In communities throughout the world, children are back to school. But what if, in this era of climate change, the school is under water?
In Zambia’s Western Province, flooding has forced many students to commute to distant schools or stay at home for much of the first half of the school year. This is a common issue in African countries, where the seasonal shift between drought and flood is increasingly rapid and extreme.
Severe weather patterns, including floods, droughts, extreme temperatures and thunderstorms, repeatedly damage poorly constructed buildings, like schools, in the flood-prone communities of the Western Province and other parts of Zambia.
In the Lealui floodplains of Mongu District, a new climate-resilient school has been completed in time for this school term, preventing closures and lack of attendance due to flooding. The structure combines durable sandbags filled with impermeable stone as insulation against increasingly severe flooding, and community members have been trained on how to make and lay them. Lealui communities have banned together to ensure that the successful sandbag project is being replicated in other communities living in the Zambezi flood plains.
Mainstreaming Climate Resilience in Development Plans
When acquaintances ask me about my work, I see it as an opportunity to showcase the success of Zambia, where climate resilience has been mainstreamed through the government’s Seventh National Development Plan to support the most vulnerable sectors such as water, agriculture, lands and natural resources, transport, health and energy. Under the Zambia Strengthening Climate Resilience (PPCR Phase II) Project, threatened communities living in the sub-basins of the flood plains—where about one-third of Zambians people now live—are benefiting the most from these resilience-focused investments.
The $36 million PPCR Project under the Climate Investment Fund (CIF) has strengthened institutional frameworks while improving the ability for communities to adapt. Villages and districts in the Western Province are now well-versed on the role climate change impacts have on livelihoods, and residents are better informed on the choices they need to make to better manage the natural resources they depend on, such as the Zambezi river for fishing.
Among the successes this year are the two harvests in December and August from the fish-farming pilot project. The first harvest produced 71 kilograms of bream.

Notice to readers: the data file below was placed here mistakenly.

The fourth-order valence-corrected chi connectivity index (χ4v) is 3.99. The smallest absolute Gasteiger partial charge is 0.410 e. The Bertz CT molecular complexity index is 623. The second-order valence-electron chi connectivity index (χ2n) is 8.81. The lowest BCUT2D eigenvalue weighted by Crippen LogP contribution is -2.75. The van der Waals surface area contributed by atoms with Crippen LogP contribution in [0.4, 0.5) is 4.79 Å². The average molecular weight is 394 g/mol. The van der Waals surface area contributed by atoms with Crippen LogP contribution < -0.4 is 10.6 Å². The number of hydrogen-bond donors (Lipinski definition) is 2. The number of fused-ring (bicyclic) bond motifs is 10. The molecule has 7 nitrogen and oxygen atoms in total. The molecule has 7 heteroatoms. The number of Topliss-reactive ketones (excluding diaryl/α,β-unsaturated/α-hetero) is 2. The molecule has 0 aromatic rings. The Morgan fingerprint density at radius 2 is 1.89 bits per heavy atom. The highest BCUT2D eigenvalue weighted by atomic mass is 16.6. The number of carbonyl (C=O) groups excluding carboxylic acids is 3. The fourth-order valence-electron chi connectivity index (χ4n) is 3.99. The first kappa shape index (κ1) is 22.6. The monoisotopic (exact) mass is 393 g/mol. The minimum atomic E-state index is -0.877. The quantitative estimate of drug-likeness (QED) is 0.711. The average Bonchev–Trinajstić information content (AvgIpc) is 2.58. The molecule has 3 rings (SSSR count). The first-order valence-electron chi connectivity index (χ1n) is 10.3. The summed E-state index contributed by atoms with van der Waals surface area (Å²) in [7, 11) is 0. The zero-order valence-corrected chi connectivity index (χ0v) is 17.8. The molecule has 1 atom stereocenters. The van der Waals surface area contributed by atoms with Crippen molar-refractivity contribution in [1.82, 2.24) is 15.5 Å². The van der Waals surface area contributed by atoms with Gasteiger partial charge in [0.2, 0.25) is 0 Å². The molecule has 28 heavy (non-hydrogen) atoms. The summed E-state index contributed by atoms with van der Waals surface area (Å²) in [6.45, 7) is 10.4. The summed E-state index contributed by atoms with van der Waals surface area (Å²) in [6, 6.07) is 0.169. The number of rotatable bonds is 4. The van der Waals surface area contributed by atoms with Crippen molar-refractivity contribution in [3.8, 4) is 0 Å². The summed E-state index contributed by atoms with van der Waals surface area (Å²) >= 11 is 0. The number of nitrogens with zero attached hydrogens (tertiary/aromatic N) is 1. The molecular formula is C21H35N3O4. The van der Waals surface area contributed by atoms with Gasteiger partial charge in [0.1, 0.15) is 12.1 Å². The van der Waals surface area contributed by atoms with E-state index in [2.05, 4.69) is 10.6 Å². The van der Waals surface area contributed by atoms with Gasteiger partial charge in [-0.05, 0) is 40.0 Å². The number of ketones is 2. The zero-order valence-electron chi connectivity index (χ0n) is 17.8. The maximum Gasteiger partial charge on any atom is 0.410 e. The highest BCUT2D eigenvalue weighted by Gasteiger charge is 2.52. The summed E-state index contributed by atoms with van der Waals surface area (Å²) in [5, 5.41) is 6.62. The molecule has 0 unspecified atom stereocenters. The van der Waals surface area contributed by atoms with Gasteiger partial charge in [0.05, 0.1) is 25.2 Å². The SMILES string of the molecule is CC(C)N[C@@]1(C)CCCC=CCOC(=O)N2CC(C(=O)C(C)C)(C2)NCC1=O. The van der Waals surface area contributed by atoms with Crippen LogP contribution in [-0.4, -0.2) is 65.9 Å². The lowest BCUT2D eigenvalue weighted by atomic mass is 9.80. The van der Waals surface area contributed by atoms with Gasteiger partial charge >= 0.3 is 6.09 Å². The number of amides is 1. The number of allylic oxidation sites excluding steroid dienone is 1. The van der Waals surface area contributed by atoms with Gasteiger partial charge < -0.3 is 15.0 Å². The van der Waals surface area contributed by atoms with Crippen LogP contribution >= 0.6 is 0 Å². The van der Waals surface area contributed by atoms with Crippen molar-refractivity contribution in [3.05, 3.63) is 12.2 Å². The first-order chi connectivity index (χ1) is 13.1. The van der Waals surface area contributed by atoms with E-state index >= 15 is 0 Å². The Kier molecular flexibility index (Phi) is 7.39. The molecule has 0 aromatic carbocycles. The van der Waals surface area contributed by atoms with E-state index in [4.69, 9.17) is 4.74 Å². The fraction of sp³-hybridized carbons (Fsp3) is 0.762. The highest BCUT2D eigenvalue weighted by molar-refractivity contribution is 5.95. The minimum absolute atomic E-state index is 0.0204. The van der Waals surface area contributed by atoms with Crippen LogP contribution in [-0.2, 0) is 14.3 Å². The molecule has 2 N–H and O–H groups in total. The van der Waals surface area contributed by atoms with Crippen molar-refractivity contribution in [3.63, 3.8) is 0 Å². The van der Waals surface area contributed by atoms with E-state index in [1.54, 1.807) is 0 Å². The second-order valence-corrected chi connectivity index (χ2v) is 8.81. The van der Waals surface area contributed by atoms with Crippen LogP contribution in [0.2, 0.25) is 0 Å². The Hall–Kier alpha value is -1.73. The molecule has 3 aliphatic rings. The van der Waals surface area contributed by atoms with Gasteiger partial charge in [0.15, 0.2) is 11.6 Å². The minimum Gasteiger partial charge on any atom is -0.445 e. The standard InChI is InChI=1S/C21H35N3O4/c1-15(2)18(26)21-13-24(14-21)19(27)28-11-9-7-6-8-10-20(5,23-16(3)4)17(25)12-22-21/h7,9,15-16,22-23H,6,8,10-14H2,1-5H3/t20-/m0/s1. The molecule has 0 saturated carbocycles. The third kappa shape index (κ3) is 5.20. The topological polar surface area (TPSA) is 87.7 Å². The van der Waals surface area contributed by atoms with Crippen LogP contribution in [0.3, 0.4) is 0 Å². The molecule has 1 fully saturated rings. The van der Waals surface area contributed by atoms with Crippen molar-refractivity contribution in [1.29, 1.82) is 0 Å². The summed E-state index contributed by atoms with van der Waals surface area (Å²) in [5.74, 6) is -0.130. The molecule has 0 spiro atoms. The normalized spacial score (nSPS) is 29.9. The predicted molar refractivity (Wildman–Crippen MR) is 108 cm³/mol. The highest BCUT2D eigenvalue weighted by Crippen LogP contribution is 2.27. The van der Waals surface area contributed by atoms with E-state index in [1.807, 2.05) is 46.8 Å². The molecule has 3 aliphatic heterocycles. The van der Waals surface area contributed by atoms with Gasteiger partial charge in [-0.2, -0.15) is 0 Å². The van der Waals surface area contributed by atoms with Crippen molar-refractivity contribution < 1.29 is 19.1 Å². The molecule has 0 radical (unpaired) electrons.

The bream sold for about $14 per kilogram and the fish-farm project made about $1,000 on opening day. Neighbors bought most of the fish within two hours of the harvest. These first fingerlings were among the positive community results of 2018. The CIF recently approved an additional $14.6 million to implement a private investment sector approach which would link the various adaptation projects to value chains and markets for improved and sustained livelihoods of the people of the Western Province.
All along the Western Province, rehabilitated canals have been irrigating more diversified and climate-smart crops, shifting from traditional maize to crops such as cassava and mushrooms. Farmers are now requesting better and easier access to markets.
The Yeta B Fish farming project, which provides ongoing training in adaptation, is one of several successful projects in the Western province which aims to build economic capacity for the rural poor, who are dependent on natural resources, and whose livelihoods are most vulnerable to climate change. Fish farming is expected to complement crop diversification in combating poverty. For the farmers who have already diversified and increased their crops, the aim now is to better engage fish and crop farmers with the private sector, and to help smallholder farmer groups become more entrepreneurial.
With the government’s commitment to climate resilience, there are now climate-proofed canals and infrastructure, solar-powered boreholes and diversified farming systems. Climate resilience is being systematically embedded in local, district and provincial planning processes. A national behavioral change campaign called #Think2044 is aimed at raising awareness about climate change, its effects, and various adaptation methods.
Zambia is emblematic of countries where there has been a significant increase in the national and local capacity for adaptation and improved livelihoods. Governments across Sub-Saharan Africa have fully recognized the challenge climate change poses to their development and, like Zambia, have stepped up their responses, integrating them into their national development plans.
This is what climate resilience looks like when the grassroots communities, district officials, and national actors work hand in hand.